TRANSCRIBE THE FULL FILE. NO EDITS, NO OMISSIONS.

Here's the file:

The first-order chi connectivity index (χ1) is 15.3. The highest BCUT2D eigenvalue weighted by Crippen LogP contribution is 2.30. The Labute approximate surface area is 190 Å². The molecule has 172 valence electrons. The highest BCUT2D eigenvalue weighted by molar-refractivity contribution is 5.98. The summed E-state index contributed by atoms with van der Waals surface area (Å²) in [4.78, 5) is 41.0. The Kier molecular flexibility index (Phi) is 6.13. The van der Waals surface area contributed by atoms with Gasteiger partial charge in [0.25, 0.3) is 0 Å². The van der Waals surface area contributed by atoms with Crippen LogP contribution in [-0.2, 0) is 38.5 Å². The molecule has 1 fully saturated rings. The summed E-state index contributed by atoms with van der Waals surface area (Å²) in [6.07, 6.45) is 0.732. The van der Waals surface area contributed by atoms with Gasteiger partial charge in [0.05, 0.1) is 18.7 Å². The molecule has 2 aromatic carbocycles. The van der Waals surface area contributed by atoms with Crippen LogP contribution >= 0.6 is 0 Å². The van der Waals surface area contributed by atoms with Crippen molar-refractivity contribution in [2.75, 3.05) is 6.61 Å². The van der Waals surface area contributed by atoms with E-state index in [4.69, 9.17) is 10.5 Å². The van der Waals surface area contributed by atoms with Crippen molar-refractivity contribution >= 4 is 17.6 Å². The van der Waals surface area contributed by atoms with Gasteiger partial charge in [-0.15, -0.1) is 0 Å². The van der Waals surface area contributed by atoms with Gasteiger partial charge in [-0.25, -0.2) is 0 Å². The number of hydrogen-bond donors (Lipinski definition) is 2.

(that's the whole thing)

The first-order chi connectivity index (χ1) is 15.3. The highest BCUT2D eigenvalue weighted by Crippen LogP contribution is 2.30. The Labute approximate surface area is 190 Å². The molecule has 172 valence electrons. The highest BCUT2D eigenvalue weighted by molar-refractivity contribution is 5.98. The summed E-state index contributed by atoms with van der Waals surface area (Å²) in [4.78, 5) is 41.0. The Kier molecular flexibility index (Phi) is 6.13. The van der Waals surface area contributed by atoms with Gasteiger partial charge in [0.25, 0.3) is 0 Å². The van der Waals surface area contributed by atoms with Crippen LogP contribution in [-0.2, 0) is 38.5 Å². The molecule has 1 fully saturated rings. The summed E-state index contributed by atoms with van der Waals surface area (Å²) in [6.07, 6.45) is 0.732. The van der Waals surface area contributed by atoms with Gasteiger partial charge in [0.05, 0.1) is 18.7 Å². The molecule has 2 aromatic carbocycles. The van der Waals surface area contributed by atoms with Crippen LogP contribution >= 0.6 is 0 Å². The van der Waals surface area contributed by atoms with Crippen molar-refractivity contribution in [2.75, 3.05) is 6.61 Å². The van der Waals surface area contributed by atoms with E-state index in [4.69, 9.17) is 10.5 Å². The van der Waals surface area contributed by atoms with Crippen molar-refractivity contribution >= 4 is 17.6 Å². The van der Waals surface area contributed by atoms with Gasteiger partial charge in [-0.15, -0.1) is 0 Å². The van der Waals surface area contributed by atoms with Gasteiger partial charge in [-0.25, -0.2) is 0 Å². The number of hydrogen-bond donors (Lipinski definition) is 2.